Four people were chosen to carry the remaining coca leaves to burn over the drill site. I suggested that our board clerk John Scardina from New York City represent QBL. With solemnity and care, they took the paper holding the coca leaves to the small pyre and lit it. With that, they erupted into “hayaya’s,” the Aymara version of “hip hip hurrah.” We became quiet in this sacred space, conscious of the spiritual honor of being part of an ancient and living rite.

Eloy had always been certain that we would reach good water. Every time I said something like “hopefully we find water,” he would smile and say, “We WILL reach water Robert!” The people were hopeful and trusting, and I recognized how pessimistic I can be sometimes. I also knew that these people had a lot of work ahead of them. I’ve seen how much sweat it takes to dig the ditches for the pipes up there at almost 13,000 feet above sea level.

I know that there will be a lot of emotions over the next few months, both frustration and joy. I know that Eloy has much work ahead of him. He will provide technical assistance, guide the committee in making the purchases for the project, mediate disagreements and coordinate with the municipality for their funding. He will have to walk many miles as he inspects the ditches, the piping, the individual faucets, and encourage families as they finish the required work. He reminded me several times about how much he has to walk, and the toll it takes on his shoes. “… and just in case, I wear size 38.”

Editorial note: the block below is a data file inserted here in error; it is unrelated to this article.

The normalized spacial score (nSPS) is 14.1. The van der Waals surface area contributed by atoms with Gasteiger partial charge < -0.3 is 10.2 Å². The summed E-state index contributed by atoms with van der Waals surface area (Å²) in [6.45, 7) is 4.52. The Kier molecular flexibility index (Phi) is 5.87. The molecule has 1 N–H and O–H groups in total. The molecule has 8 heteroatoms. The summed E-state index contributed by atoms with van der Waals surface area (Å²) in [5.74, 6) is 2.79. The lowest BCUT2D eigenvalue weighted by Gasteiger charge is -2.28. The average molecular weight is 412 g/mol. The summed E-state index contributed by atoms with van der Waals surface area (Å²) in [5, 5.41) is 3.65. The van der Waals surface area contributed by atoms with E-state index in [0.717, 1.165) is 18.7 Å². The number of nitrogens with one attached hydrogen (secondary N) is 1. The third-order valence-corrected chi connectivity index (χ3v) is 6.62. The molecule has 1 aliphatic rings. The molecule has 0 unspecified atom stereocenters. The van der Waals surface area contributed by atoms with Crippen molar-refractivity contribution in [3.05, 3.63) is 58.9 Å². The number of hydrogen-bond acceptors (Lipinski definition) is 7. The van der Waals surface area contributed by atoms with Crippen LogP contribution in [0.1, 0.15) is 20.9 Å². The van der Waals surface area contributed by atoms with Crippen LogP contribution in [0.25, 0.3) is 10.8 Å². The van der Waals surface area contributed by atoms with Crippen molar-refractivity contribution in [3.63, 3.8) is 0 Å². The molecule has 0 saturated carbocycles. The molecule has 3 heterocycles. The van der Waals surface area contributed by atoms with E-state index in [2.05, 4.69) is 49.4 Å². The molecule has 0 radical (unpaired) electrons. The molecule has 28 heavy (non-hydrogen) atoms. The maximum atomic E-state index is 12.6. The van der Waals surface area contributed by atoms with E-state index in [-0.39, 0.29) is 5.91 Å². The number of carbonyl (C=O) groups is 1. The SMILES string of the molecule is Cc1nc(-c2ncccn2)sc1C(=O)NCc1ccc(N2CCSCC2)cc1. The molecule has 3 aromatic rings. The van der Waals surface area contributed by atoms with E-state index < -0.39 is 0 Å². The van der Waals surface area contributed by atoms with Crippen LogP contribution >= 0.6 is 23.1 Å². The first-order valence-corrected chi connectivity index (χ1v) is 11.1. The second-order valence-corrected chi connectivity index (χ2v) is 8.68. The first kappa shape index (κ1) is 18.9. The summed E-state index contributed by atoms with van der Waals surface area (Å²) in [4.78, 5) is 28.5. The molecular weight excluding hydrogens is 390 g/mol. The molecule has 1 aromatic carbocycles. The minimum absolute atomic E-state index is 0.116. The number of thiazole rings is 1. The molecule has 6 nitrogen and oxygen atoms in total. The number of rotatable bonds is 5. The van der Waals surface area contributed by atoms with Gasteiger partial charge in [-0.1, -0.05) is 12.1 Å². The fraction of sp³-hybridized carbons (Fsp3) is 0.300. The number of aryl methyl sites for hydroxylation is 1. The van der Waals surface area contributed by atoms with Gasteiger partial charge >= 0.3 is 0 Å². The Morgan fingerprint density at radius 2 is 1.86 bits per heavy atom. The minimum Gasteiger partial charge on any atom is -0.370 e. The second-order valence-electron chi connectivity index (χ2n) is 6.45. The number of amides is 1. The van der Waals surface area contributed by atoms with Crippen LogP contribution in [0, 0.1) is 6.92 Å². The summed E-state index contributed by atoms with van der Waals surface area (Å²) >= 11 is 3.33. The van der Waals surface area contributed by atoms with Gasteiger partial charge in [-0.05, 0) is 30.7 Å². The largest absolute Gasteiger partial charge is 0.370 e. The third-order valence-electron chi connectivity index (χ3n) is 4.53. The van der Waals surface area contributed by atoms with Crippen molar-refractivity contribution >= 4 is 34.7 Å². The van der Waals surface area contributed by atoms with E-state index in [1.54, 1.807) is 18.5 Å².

So, Eloy’s email brought me a welcome sigh of relief. Yes, they found water at 58 meters below the surface.

US Board member Donna talking with two women in Janko Saya.

US Board member Donna talking with two women in Janko Saya.

Eloy continued telling me about his need for good hiking boots for his work. He didn’t accept my suggestion that walking barefoot could be pretty healthy. My suggestion was seconded with a wry smile by a community leader.

After building over 50 village water systems, the Janko Saya wind powered project is new ground for us.

It is an exciting technology with huge potential in the Bolivian Andes.

QBL is in the vanguard.

Now I need to ask you to help us make a dream become reality for the people of Janko Saya. I need to ask you to open your check book or click this link and send us a donation.

Can you help us fund this project? The windmill will cost just under $3700, far less than it would be here in the US. That works out to only $150 per family. The cost of one follow-up visit by Eloy (in his new boots) comes to about $50. For $30 you can fund the installation of a faucet outside one of the houses.

You can change the lives of the people in one poor and remote Andean village—permanently.

QBL Project Director

Oh yes, future projects will include a small amount to cover staff equipment—like that new pair of boots for Eloy.